On the second day we crossed over to the A5 on the A17 to Gweru and refuelled in Chegutu, 79 km south of Chinhoyi.
About 40 km from Chinhoyi our trailer’s brakes suddenly jammed. Catastrophe! The trailer’s drawbar had broken.
A well-spoken local lad, who introduced himself as Elias, approached us and said he knew a welder nearby. So off we went to fetch the welder. Luckily, he had the right materials, so a mere hour later we were on the road again.
That night we stayed at the Orange Grove Motel just outside Chinhoyi.

Doma Safari Lodge

Heading for the Doma Safari Lodge the next day, we headed northwest on the A1 and turned off to Mhangura.
The lodge offers hunting safaris, but we were more interested in the beautiful dam next to the lodge, with bream and an abundance of small bass.
Considering it was the wrong season, we caught quite a few fish in six days.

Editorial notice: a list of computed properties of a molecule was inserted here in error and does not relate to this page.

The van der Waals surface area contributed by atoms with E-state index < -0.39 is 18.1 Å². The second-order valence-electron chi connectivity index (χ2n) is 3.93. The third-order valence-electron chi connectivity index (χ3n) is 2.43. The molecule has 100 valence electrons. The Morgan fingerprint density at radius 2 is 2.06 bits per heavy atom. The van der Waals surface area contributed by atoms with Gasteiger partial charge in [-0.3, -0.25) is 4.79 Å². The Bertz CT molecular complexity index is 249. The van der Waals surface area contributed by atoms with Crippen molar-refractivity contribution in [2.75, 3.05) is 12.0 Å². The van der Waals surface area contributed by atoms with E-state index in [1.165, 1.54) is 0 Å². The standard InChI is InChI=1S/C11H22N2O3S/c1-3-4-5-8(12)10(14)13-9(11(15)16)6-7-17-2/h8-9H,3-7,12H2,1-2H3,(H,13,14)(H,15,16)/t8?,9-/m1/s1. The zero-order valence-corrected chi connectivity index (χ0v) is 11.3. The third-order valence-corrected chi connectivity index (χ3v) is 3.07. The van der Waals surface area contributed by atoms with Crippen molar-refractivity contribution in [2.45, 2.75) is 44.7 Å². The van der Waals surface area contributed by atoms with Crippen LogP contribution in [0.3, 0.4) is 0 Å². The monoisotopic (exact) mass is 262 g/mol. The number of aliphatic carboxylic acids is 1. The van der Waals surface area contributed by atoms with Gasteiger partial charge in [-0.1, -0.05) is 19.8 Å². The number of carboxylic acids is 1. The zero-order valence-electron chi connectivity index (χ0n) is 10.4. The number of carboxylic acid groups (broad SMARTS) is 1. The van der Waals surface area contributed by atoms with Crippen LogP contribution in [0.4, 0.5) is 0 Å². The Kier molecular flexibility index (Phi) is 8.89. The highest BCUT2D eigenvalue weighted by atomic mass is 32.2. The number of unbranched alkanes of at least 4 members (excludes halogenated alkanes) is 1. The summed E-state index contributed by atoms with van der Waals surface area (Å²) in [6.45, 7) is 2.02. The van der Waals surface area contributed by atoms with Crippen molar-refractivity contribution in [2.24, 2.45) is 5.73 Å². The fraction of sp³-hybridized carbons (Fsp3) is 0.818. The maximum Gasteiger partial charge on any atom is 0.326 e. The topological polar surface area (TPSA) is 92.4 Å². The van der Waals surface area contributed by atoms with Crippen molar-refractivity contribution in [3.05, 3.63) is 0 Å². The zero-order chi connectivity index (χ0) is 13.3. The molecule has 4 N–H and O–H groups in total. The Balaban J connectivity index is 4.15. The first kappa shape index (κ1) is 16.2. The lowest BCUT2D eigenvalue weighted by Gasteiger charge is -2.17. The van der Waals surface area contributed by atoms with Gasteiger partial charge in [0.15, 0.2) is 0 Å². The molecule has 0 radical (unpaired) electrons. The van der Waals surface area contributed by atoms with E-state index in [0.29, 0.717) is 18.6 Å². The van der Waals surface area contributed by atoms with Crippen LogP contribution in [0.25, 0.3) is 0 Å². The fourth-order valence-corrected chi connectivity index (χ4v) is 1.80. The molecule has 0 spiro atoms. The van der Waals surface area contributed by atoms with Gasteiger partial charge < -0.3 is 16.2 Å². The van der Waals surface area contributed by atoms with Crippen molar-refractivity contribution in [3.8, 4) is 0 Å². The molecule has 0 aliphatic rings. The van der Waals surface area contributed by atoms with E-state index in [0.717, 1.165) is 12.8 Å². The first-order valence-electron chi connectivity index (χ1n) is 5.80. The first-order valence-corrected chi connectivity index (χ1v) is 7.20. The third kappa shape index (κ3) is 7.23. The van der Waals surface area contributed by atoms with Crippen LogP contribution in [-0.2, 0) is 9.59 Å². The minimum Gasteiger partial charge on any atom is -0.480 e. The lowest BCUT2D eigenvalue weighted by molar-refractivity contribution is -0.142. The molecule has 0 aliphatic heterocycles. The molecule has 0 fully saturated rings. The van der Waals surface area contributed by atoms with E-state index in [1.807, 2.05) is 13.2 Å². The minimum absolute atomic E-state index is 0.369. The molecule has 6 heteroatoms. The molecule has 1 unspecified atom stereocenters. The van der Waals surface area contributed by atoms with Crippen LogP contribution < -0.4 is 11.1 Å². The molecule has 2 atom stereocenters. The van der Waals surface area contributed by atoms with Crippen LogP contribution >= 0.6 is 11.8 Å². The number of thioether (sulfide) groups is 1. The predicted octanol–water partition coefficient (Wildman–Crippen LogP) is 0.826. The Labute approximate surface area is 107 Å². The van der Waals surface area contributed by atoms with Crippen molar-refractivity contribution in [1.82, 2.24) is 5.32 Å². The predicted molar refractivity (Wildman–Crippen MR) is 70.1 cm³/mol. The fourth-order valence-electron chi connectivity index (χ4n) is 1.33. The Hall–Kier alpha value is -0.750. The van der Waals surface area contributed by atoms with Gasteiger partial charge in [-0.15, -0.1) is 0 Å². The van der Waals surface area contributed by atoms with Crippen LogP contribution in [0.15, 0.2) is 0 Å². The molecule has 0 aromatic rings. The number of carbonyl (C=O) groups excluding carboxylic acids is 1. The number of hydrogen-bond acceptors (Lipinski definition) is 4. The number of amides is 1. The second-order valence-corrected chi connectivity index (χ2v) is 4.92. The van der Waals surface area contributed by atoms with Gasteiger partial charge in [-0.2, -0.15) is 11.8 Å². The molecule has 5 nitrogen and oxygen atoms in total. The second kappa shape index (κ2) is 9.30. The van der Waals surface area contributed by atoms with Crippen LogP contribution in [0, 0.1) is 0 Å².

On our sixth day at the lodge, Dick Pitman arrived with a group of four South African families. They were fully equipped with 4x4s, trailers and all the off-road bells and whistles.

Pg 2 | into the escarpment

Trek down the escarpment

What was to have been a 315 km, day-and-a-half trip down the Zambezi Escarpment, took three days.
The road down the escarpment passes through the Doma, Chewore and Sapi Safari areas. It was slow and cumbersome driving along steep, rocky slopes, through deep gulleys, along detours, through tall grass that limited visibility, and a few crossings of dry riverbeds. We were mostly in first gear 4×2, and only had to switch to low-range 4×4 here and there.

Dick gave everyone a two-way radio to keep in contact, and “Paul and Pieter” ended up as “Sout en Peper” for our call signature.
After spending a night camping in the bush on the ridge of the escarpment, we came across a river crossing that looked treacherous. We decided to do a 40 km detour via Angwa Bridge to get to Mkanga Bridge.
We reported to the warden at the outpost of the Zimbabwe Parks and Wildlife Management Authority at Mkanga Bridge and then drove along a rough 2 km track to our overnight spot in Bird Camp.

Kapirinengu, at last!